I am writing today to announce the closure of the New Mexico Independent. After three and a half years of operation in New Mexico, the board of the American Independent News Network, has decided to shift publication of its news…
House prepared to vote on tax package, Speaker says
A half-cent hike in the state gross receipts tax and a 1-percent surtax on the state’s wealthiest residents are included in the mixture of tax increases and targeted closures of tax deductions and loopholes, House Speaker Ben Lujan, D-Santa Fe, said Thursday afternoon.
The surtax would kick in at $200,000 for married couples, Lujan said. He added the hike in state gross receipts tax would phase out over four years.
Also in the package is a measure called an “add-back” that would close a state income tax deduction for payment of federal income taxes available to New Mexico residents who itemize returns.
Another measure would require companies to withhold taxes on out-of-state individuals who earn income in New Mexico, but don’t currently pay taxes on those earnings. Companies collecting those taxes would have relationships with those individuals, Lujan said.
Lujan said he thinks he has the votes to push through the tax package.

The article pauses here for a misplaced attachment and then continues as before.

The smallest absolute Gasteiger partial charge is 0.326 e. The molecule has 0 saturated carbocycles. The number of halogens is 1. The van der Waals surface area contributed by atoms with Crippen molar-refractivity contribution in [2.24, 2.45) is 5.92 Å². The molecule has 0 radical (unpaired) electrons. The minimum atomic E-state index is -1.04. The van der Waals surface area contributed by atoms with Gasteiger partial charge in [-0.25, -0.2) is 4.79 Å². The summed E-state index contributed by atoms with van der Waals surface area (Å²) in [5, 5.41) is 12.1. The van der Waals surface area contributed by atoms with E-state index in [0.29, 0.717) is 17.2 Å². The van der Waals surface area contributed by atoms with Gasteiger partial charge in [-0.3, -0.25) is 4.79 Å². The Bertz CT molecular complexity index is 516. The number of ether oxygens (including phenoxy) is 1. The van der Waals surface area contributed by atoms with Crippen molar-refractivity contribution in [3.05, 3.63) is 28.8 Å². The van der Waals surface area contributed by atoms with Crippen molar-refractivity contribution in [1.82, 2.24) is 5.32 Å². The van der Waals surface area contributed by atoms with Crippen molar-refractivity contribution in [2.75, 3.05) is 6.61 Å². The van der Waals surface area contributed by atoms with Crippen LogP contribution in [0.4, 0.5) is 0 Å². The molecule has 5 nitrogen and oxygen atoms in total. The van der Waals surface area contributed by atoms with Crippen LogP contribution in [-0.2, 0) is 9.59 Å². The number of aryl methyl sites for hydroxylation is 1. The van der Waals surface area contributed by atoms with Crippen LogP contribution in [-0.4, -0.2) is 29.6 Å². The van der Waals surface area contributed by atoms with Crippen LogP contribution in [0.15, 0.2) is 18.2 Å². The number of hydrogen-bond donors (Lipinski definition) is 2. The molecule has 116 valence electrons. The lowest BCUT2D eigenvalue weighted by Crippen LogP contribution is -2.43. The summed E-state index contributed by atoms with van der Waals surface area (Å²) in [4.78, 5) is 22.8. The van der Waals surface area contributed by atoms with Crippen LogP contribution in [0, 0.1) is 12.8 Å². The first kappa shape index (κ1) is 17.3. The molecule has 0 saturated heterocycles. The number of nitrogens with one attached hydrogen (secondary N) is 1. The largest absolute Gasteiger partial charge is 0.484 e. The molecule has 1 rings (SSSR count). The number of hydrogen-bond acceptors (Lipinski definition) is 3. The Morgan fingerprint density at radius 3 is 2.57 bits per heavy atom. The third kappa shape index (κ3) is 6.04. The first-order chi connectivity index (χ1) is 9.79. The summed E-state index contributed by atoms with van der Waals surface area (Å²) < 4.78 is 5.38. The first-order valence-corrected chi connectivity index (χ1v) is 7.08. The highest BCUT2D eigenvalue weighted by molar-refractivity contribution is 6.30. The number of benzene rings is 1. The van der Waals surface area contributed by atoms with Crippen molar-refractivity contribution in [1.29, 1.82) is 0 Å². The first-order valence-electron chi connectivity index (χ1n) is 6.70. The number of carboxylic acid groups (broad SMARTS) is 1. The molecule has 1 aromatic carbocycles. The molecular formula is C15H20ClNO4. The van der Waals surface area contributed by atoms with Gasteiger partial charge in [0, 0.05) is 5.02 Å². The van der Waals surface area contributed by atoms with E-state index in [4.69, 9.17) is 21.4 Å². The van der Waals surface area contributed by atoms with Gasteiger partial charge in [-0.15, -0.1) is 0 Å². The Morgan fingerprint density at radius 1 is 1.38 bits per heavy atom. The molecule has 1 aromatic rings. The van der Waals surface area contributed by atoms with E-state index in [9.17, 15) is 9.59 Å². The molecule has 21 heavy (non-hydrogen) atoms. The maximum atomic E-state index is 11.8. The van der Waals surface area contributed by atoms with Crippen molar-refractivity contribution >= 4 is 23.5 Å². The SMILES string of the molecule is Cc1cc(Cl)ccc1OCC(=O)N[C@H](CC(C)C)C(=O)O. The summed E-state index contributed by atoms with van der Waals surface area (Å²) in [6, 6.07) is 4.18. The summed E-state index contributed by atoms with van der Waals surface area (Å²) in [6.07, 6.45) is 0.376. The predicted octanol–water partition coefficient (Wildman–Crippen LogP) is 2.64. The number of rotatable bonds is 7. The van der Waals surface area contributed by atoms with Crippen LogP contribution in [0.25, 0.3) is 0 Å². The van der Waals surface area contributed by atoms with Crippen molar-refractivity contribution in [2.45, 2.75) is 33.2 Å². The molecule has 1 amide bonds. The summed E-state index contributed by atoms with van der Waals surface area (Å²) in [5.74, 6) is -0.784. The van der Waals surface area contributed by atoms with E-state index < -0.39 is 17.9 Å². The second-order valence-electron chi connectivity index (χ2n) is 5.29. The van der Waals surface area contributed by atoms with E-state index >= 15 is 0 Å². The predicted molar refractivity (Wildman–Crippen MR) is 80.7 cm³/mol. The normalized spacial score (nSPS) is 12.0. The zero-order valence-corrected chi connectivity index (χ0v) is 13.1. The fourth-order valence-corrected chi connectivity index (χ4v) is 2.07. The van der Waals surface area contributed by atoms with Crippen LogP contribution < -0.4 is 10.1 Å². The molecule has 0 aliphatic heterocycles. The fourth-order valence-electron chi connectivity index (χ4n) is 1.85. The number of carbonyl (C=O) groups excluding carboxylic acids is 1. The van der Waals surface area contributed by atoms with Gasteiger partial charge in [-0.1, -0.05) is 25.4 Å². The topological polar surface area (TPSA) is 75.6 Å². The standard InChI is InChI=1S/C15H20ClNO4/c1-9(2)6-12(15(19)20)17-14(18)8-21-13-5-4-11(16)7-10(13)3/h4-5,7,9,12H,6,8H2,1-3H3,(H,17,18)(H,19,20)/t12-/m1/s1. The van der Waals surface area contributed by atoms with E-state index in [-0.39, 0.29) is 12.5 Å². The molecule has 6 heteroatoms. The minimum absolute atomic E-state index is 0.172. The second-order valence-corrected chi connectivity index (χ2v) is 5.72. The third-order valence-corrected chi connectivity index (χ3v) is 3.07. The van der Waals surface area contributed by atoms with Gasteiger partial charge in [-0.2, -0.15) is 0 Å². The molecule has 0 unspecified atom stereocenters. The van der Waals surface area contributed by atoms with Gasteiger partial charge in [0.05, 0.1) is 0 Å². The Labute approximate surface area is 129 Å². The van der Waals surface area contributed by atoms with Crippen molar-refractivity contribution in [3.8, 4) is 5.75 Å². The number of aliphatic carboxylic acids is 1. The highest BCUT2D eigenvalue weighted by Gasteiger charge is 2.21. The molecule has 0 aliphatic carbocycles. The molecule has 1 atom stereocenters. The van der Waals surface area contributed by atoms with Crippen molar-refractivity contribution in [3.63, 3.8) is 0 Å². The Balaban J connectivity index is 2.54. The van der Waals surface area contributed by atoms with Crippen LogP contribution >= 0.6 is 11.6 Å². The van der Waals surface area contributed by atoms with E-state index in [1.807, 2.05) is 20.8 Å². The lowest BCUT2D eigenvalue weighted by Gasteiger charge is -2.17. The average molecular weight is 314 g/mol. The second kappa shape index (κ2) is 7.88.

House Democrats will have to produce the votes because GOP lawmakers are united against raising any taxes, said House Minority Leader Tom Taylor, R-Farmington.
“What is disappointing to me is that we just have group after group, department after department, saying ‘Don’t cut us, don’t cut us, increase taxes, increase taxes,’” Taylor said. “There is virtually no creative thinking at this point except how in the hell can we tax people in New Mexico so we can just keep on doing what we are doing.”
The House also will vote on a House-crafted state budget, but only if the tax package passes, several lawmakers said.
The tax package and proposed state budget are the outcome of vigorous internal debates within the House Democratic caucus.
House Democrats have met for days in closed caucus meetings largely to discuss sharp disagreements among members about the revenue-raising proposals. The fact that the 1 percent GRT increase the speaker originally proposed has been cut in half is a sign of the attempts to strike a deal, officials said.
Rep. Mimi Stewart, D-Albuquerque, confirmed Thursday that House Democrats were split on the tax measures three ways – between conservatives, progressives and those in the middle.
“I think our caucus has worked very hard to come to consensus,” she added.
The tax measures would help the state avoid cuts to public education and health care for the poor, she said.
“I think it raises enough revenue so that we can pass a balanced budget package,” she said. “The budget is completely dependent on the tax package.”
Even if the House passes the tax measures and state budget, the Senate likely won’t receive them in a welcoming embrace.
Sen. John Arthur Smith, D-Deming, has said the Senate wouldn’t look fondly on a state budget that relies mostly on tax increases. The proposed state budget in the House would cut $71 million from programs, Stewart said.